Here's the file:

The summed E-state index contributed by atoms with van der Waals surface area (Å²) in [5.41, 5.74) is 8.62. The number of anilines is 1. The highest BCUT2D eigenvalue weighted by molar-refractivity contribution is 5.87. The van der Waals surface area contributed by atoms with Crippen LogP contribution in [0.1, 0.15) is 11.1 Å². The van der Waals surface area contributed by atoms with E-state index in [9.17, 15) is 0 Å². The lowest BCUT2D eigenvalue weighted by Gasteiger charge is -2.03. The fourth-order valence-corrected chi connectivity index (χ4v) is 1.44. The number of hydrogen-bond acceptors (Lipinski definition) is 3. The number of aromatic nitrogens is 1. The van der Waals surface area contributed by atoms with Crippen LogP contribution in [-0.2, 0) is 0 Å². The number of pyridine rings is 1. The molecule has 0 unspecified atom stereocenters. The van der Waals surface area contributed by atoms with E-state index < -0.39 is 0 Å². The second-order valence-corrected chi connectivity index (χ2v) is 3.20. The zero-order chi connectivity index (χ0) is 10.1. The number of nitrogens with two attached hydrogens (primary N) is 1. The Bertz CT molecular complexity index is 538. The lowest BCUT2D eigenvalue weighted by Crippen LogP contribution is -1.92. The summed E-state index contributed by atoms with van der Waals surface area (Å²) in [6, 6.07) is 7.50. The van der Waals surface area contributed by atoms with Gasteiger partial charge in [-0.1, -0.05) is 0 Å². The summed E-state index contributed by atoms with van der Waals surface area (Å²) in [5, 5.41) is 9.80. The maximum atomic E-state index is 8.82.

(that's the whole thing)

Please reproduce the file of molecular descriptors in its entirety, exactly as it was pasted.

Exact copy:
The summed E-state index contributed by atoms with van der Waals surface area (Å²) in [5.41, 5.74) is 8.62. The number of anilines is 1. The highest BCUT2D eigenvalue weighted by molar-refractivity contribution is 5.87. The van der Waals surface area contributed by atoms with Crippen LogP contribution in [0.1, 0.15) is 11.1 Å². The van der Waals surface area contributed by atoms with E-state index in [9.17, 15) is 0 Å². The lowest BCUT2D eigenvalue weighted by Gasteiger charge is -2.03. The fourth-order valence-corrected chi connectivity index (χ4v) is 1.44. The number of hydrogen-bond acceptors (Lipinski definition) is 3. The number of aromatic nitrogens is 1. The van der Waals surface area contributed by atoms with Crippen LogP contribution in [-0.2, 0) is 0 Å². The number of pyridine rings is 1. The molecule has 0 unspecified atom stereocenters. The van der Waals surface area contributed by atoms with E-state index < -0.39 is 0 Å². The second-order valence-corrected chi connectivity index (χ2v) is 3.20. The zero-order chi connectivity index (χ0) is 10.1. The number of nitrogens with two attached hydrogens (primary N) is 1. The Bertz CT molecular complexity index is 538. The lowest BCUT2D eigenvalue weighted by Crippen LogP contribution is -1.92. The summed E-state index contributed by atoms with van der Waals surface area (Å²) in [6, 6.07) is 7.50. The van der Waals surface area contributed by atoms with Gasteiger partial charge in [-0.1, -0.05) is 0 Å². The summed E-state index contributed by atoms with van der Waals surface area (Å²) in [5, 5.41) is 9.80. The maximum atomic E-state index is 8.82.